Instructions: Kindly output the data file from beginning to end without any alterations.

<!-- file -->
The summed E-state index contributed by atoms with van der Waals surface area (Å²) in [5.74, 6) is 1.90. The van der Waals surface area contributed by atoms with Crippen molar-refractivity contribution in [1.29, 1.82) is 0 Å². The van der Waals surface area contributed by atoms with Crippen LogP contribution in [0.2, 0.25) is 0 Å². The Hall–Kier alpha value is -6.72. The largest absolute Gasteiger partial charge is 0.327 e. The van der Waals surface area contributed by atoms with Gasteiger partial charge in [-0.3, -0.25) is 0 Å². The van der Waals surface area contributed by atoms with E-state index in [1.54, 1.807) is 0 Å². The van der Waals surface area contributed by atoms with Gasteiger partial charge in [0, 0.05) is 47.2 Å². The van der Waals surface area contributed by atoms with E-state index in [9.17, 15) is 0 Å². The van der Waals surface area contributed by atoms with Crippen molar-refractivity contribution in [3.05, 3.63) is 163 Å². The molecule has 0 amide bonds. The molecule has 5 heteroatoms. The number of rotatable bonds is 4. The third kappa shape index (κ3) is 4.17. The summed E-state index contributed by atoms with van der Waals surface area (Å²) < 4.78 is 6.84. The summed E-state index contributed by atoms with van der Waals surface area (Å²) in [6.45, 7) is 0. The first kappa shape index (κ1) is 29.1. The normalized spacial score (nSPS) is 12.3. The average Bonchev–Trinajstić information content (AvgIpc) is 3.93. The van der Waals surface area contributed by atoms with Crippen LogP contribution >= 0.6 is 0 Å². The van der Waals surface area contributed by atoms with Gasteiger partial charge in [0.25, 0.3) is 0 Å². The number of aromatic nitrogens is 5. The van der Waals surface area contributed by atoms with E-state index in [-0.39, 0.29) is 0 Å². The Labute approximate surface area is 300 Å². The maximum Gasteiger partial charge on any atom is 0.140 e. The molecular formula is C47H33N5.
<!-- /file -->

The summed E-state index contributed by atoms with van der Waals surface area (Å²) in [5.74, 6) is 1.90. The van der Waals surface area contributed by atoms with Crippen molar-refractivity contribution in [1.29, 1.82) is 0 Å². The van der Waals surface area contributed by atoms with Crippen LogP contribution in [0.2, 0.25) is 0 Å². The Hall–Kier alpha value is -6.72. The largest absolute Gasteiger partial charge is 0.327 e. The van der Waals surface area contributed by atoms with Gasteiger partial charge in [-0.3, -0.25) is 0 Å². The van der Waals surface area contributed by atoms with E-state index in [1.54, 1.807) is 0 Å². The van der Waals surface area contributed by atoms with Gasteiger partial charge in [0, 0.05) is 47.2 Å². The van der Waals surface area contributed by atoms with E-state index in [9.17, 15) is 0 Å². The van der Waals surface area contributed by atoms with Crippen molar-refractivity contribution in [3.05, 3.63) is 163 Å². The molecule has 0 amide bonds. The molecule has 5 heteroatoms. The number of rotatable bonds is 4. The third kappa shape index (κ3) is 4.17. The summed E-state index contributed by atoms with van der Waals surface area (Å²) < 4.78 is 6.84. The summed E-state index contributed by atoms with van der Waals surface area (Å²) in [6.45, 7) is 0. The first kappa shape index (κ1) is 29.1. The normalized spacial score (nSPS) is 12.3. The average Bonchev–Trinajstić information content (AvgIpc) is 3.93. The van der Waals surface area contributed by atoms with Crippen LogP contribution >= 0.6 is 0 Å². The van der Waals surface area contributed by atoms with Gasteiger partial charge in [0.25, 0.3) is 0 Å². The number of aromatic nitrogens is 5. The van der Waals surface area contributed by atoms with E-state index in [-0.39, 0.29) is 0 Å². The Labute approximate surface area is 300 Å². The maximum Gasteiger partial charge on any atom is 0.140 e. The molecular formula is C47H33N5.